Does not improve a failed work: A/B testing does provide an accurate result of your mobile application, but the testing does not reveal the type of flaw your mobile application has. For example, it does not reveal why your user got frustrated in the first place, and that's why developers are unable to pick up the real problem for their users’ disappointment. Since it does not provide detailed results, improving the failed work looks difficult.

Requires constant testing: When the test is over, you cannot do anything with that data, but you will have to do another test from the new baseline once the changes are made.

These are the pros and cons of A/B testing for mobile applications; now, if you compare it with multivariate testing, you will find the following result.

Key Differences of Multivariate and A/B Testing

Learning about multivariate and A/B testing for your mobile application was the first idea now it's time to find out the key differences between these two.

Combinations of Variations

Since developers use multivariate testing to test different combinations of variations of a mobile application, it is considered a more complex version of an A/B test. In a multivariate test, there can be many combinations of variables to compare with each other. Moreover, in this context, you can also test how variables communicate with each other on the interface or a section of the application or website which is not applicable with an A/B test.

Number of Test Pages

With an A/B test, you can only test between two versions of an interface. However, multivariate tests allow you to test dozens of other versions of the interface or web page because here, different variable combinations are testable.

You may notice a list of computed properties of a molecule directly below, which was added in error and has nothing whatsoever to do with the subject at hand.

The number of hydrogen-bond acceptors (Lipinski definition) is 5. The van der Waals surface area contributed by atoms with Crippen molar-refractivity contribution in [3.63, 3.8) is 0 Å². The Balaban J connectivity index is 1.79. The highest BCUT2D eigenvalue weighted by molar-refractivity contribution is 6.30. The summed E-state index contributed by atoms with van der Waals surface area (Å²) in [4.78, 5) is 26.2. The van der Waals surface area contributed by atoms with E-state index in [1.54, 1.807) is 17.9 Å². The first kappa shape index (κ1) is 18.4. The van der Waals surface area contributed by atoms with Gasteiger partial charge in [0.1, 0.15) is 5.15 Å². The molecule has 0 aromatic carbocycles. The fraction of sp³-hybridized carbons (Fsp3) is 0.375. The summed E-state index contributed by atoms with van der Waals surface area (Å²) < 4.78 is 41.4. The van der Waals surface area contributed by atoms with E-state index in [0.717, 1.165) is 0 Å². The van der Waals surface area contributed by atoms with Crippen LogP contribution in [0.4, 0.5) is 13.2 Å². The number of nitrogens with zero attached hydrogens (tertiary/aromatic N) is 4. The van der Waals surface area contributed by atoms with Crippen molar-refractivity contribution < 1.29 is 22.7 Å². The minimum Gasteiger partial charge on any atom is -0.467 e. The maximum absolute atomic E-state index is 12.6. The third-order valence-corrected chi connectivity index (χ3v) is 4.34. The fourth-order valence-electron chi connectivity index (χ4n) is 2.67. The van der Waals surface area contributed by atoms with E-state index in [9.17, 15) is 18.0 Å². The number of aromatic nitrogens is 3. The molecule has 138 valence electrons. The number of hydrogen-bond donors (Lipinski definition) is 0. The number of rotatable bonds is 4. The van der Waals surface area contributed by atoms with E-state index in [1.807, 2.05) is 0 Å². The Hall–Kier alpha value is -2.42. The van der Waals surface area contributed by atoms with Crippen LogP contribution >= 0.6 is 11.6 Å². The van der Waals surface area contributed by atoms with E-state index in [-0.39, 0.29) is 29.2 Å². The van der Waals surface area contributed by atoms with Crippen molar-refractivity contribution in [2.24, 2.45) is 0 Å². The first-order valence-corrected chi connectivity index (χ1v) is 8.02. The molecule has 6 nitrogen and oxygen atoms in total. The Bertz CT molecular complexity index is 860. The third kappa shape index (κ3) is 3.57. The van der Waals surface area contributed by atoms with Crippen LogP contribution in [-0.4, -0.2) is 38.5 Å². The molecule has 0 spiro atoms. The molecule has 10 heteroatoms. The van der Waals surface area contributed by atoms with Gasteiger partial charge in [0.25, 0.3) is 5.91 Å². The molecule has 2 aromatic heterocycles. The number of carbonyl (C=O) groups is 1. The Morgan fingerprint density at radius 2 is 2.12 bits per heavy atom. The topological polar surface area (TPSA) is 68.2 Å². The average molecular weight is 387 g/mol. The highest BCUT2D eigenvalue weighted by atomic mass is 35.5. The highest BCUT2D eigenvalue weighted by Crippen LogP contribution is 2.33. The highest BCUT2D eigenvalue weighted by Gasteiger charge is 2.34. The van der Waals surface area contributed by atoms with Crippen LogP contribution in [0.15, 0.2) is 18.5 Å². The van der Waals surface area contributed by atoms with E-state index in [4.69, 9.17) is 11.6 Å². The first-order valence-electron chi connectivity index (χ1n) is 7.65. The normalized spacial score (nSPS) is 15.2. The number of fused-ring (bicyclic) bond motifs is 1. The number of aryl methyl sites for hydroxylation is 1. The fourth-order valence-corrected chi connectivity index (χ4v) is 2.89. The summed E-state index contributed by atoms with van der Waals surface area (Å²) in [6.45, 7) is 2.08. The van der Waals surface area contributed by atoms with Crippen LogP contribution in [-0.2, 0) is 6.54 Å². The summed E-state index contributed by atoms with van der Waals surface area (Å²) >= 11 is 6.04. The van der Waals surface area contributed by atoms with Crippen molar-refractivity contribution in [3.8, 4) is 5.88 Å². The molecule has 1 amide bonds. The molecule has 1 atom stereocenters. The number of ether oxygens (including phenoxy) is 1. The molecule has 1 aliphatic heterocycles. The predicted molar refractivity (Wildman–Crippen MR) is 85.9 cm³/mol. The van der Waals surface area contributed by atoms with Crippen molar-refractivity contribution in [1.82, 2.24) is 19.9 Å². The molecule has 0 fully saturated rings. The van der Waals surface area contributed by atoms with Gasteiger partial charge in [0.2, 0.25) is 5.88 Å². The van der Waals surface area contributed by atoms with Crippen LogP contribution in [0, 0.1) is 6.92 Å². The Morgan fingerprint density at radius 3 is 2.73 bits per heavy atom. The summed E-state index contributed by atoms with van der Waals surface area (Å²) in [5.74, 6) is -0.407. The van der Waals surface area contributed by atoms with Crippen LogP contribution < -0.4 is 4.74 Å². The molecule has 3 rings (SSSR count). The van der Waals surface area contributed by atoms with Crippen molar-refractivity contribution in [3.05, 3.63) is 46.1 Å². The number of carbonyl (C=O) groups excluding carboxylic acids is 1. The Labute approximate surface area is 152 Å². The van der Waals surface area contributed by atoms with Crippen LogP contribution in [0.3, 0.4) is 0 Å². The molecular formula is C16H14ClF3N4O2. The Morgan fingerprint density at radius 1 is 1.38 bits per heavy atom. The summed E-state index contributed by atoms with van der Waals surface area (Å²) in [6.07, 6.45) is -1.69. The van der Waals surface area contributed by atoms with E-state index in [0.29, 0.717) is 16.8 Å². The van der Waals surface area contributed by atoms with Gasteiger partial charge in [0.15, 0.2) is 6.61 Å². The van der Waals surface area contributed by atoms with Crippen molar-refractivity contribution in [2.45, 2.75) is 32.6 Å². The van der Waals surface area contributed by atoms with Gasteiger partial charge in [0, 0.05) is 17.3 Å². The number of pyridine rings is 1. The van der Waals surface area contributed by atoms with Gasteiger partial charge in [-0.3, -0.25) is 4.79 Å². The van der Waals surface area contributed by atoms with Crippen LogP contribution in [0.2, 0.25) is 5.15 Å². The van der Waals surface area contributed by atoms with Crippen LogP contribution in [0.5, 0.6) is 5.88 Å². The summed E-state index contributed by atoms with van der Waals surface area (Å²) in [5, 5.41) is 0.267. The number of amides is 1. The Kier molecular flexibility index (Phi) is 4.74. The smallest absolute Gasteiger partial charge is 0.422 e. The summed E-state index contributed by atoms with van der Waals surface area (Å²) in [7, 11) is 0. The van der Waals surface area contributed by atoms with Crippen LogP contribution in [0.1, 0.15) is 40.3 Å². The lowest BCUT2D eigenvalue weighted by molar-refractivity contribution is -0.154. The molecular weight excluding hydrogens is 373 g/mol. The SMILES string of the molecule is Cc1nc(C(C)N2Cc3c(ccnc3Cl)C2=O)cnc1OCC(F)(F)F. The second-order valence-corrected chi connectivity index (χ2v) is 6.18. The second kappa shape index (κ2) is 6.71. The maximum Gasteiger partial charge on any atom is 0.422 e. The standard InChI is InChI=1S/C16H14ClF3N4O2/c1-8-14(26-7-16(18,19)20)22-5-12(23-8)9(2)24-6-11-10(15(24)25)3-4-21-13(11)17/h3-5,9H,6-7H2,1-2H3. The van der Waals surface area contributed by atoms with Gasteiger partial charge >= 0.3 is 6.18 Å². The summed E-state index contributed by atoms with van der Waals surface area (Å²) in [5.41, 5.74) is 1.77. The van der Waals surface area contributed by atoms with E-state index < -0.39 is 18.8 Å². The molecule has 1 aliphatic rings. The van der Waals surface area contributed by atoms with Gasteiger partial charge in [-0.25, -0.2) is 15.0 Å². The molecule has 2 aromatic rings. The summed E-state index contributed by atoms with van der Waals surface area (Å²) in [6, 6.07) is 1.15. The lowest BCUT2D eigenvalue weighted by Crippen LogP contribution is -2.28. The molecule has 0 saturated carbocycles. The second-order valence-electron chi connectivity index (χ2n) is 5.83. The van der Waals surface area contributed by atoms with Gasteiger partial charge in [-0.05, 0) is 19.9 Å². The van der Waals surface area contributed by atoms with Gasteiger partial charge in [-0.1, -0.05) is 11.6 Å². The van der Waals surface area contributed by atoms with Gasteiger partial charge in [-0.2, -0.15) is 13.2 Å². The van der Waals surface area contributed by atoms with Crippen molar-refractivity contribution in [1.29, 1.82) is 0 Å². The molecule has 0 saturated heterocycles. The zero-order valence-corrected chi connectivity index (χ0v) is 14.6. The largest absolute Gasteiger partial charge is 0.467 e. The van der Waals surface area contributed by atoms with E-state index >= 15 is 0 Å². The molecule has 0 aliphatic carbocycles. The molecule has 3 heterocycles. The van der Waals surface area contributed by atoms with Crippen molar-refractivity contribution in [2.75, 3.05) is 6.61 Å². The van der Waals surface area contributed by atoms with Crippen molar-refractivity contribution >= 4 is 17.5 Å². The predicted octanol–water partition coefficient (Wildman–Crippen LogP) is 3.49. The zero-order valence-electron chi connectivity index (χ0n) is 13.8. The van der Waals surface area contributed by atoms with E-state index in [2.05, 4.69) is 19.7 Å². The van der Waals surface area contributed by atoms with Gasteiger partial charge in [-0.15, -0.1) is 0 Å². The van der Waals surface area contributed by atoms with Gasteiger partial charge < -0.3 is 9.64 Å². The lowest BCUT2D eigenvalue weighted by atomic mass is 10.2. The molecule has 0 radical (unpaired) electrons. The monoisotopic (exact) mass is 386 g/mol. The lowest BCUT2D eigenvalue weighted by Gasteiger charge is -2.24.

Traffic Needs

Traffic needs of your mobile application or website are to be equally divided between interfaces or web pages for both ab testing and multivariate testing. This means if you want to get a statistically important result through your multivariate test, it can have different interface versions, which are required to have more traffic than you would need in an A/B testing. Because A/B testing always has only two interface versions.

The Time Needed for Getting the Results

Since there are only two versions to test in A/B testing, it will take less time to provide you with the result. Depending on the number of traffic you have and the number of variables you are testing with multiple tests, it can take months to complete the test and provide you with the result.


Overall, both multivariate and A/B testing are beneficial for testing a mobile application. And multivariate testing is a part of the A/B testing. Suppose you have less time to complete the testing methodologies of your application or website.

In that case, you might go for A/B testing since it provides results almost immediately, and you can prepare yourself for another test. But if you have more variables to test for on your mobile application, then going for a multivariate test will be the best option, even though it could take months to complete and provide you with the result.

But suppose you can use both multivariate testing and A/B testing together. In that case, you can optimize your specific mobile app structure along with email marketing or advertising campaigns at the same time. This saves your time and helps you build your conversion rate by giving complete user satisfaction.